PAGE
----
Syrian President Bashar al-Assad has announced new elections for early June. Assad will seek another seven-year term as his country remains mired in a three-year civil war that has killed tens of thousands. A spokesperson for U.N. Secretary-General Ban Ki-moon said the election will undermine efforts for a political solution to the Syrian crisis.
Stéphane Dujarric: "I think both the secretary-general and the joint special representative, Lakhdar Brahimi, have repeatedly warned that the holding of elections in the current circumstances amid the ongoing conflict and massive displacement will damage the political process and hamper — and hamper the prospects for a political solution that the country so urgently needs. Such elections are incompatible with the letter and spirit of the Geneva communiqué."
The Obama administration is reportedly considering limiting the deportations of undocumented immigrants who do not have criminal records. Recent figures show two-thirds of those deported under President Obama had committed minor infractions, such as traffic violations, or had no criminal record at all. The Associated Press reports the change is being considered as part of a Department of Homeland Security review launched amidst rising criticism of Obama’s record two million deportations.
Plaintiffs seeking damages for the faulty ignition switches in General Motors cars have filed a class action suit to block the auto giant’s effort to avoid liability. On Monday, GM formally asked a bankruptcy judge to protect it from all claims that predate its 2009 bankruptcy and taxpayer bailout. GM wants the court to distinguish the "Old GM" from the post-bankruptcy "New GM," exempting it from Old GM’s liabilities. The plaintiff’s lawsuit says: "GM’s argument suggests that the government would have agreed to extend $40 billion of taxpayer money, and supported shielding it from liability, had it known of GM’s intentional misconduct." The ignition switch defect has been linked to 13 and possibly hundreds of deaths as well as the recall of more than 2.6 million vehicles.
The United Auto Workers has dropped a challenge to a failed union-organizing vote at a Volkswagen plant in Tennessee earlier this year. In a blow to organized labor, Volkswagen workers in Chattanooga rejected unionization, declining to make their plant the first unionized foreign-owned car factory in the United States. The union faced intense opposition from Republican lawmakers who suggested the plant might miss out on future subsidies or on a new SUV line if the union was approved. The National Labor Relations Board was due to hear the UAW’s challenge on Monday, but the union dropped its bid just before the hearing was set to begin. The UAW says it made the decision after top Republicans and anti-union activists vowed to ignore subpoenas to testify.
Director of National Intelligence James Clapper has issued a sweeping order barring agencies under his watch from almost all unauthorized contact with the media. The ban applies to discussion of all intelligence-related matters, whether they are classified or not. Violators face a minimum security violation and potential prosecution. Clapper’s directive comes just months after he told the Senate he would seek to "lean in the direction of transparency, wherever and whenever we can."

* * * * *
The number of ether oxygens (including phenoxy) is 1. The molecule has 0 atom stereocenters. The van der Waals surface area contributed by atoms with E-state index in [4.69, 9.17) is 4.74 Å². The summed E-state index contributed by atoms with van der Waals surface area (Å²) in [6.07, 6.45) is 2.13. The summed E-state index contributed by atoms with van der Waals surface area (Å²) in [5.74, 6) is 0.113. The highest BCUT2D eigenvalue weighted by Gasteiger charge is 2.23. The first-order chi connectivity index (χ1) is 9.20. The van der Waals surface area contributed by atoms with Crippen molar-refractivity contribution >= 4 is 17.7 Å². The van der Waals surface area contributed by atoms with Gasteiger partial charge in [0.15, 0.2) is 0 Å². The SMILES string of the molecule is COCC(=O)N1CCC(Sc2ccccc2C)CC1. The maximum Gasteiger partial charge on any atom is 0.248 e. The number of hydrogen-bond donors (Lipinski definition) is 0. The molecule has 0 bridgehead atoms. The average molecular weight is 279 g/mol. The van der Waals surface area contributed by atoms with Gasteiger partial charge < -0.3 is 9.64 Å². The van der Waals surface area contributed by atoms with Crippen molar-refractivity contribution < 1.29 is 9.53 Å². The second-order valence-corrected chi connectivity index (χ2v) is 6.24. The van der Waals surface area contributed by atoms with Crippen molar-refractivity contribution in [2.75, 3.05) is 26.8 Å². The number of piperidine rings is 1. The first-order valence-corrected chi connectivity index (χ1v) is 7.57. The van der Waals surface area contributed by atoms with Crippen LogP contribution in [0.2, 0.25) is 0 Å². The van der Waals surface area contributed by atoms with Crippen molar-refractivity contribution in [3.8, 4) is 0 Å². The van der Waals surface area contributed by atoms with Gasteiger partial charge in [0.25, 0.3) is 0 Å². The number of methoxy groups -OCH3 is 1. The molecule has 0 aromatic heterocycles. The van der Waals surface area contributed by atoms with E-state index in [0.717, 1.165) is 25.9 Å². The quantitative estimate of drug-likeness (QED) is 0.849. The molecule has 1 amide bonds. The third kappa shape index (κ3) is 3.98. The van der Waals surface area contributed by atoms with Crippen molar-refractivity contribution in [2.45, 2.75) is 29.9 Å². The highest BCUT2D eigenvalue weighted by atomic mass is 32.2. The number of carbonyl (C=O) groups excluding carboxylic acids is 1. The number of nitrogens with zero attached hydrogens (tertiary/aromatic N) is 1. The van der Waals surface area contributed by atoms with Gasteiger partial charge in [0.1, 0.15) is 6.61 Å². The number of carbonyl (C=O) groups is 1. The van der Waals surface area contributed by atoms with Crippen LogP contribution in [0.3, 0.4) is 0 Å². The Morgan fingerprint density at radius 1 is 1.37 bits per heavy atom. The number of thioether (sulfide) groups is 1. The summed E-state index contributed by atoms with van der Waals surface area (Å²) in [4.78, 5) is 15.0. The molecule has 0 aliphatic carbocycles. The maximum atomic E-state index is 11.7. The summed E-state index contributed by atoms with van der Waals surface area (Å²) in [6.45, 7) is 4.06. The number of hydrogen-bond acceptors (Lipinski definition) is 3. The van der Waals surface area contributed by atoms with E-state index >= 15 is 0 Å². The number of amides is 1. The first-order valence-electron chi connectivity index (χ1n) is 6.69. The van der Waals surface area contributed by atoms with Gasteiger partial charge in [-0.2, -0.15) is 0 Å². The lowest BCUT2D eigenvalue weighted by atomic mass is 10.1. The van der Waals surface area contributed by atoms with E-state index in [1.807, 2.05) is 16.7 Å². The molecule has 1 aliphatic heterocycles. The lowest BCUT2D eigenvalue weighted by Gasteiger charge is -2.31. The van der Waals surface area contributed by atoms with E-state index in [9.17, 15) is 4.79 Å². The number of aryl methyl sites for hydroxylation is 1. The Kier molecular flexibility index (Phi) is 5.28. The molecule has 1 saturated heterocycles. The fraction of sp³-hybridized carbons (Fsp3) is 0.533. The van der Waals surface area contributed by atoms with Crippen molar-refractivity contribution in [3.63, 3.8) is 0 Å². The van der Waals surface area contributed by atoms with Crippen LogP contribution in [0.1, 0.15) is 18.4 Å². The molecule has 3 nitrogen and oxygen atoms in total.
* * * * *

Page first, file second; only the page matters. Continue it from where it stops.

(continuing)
The Oklahoma Supreme Court has stayed the executions of two death row prisoners who are challenging the secrecy around the drugs to be used in their deaths. A state judge last month struck down a law that hides information on the drugs used in lethal injections. The judge ruled the law violated the prisoners’ constitutional rights by failing to disclose the name of the drug supplier, the combination of chemicals and the dosages used in executions. Monday’s ruling by Oklahoma’s high court stays the executions until all legal challenges in the case have been resolved. The rulings could help delay executions in other states where prisoners are challenging similar laws.
A controversy has erupted at a Kentucky prison where an inmate has starved himself to death. James Kenneth Embry began refusing meals months after he stopped taking anti-anxiety medication around a year ago. A prison doctor has been fired and two other staffers face dismissal after failing to give him proper treatment and oversight. Embry was 57 years old. He had three years left on a nine-year sentence for drug offenses.
And mourners gathered in Mexico and Colombia on Monday to celebrate the life of the novelist Gabriel García Márquez, who died last week at the age of 87. In Mexico City, the presidents of Mexico and Colombia were among the speakers at a memorial ceremony at the Palace of Fine Arts. Amongst the crowds, Colombian writer Ana Maria Jaramillo, a friend of the late writer, spoke to Democracy Now! about his legacy.
Ana Maria Jaramillo: "His work marked a change, a change in our standards. He helped us relax in a world that is so difficult and cruel. He gave us the license to dare and taught us that anybody could arrive to be the person most important in the world, which is what he did. The son of a telegraph operator in Aracataca is today being celebrated by many presidents, but also by the people who love him and are here paying tribute."
In Gabriel García Márquez’s hometown in Colombia, residents held a memorial of their own, marching through the streets and placing messages to him in an urn.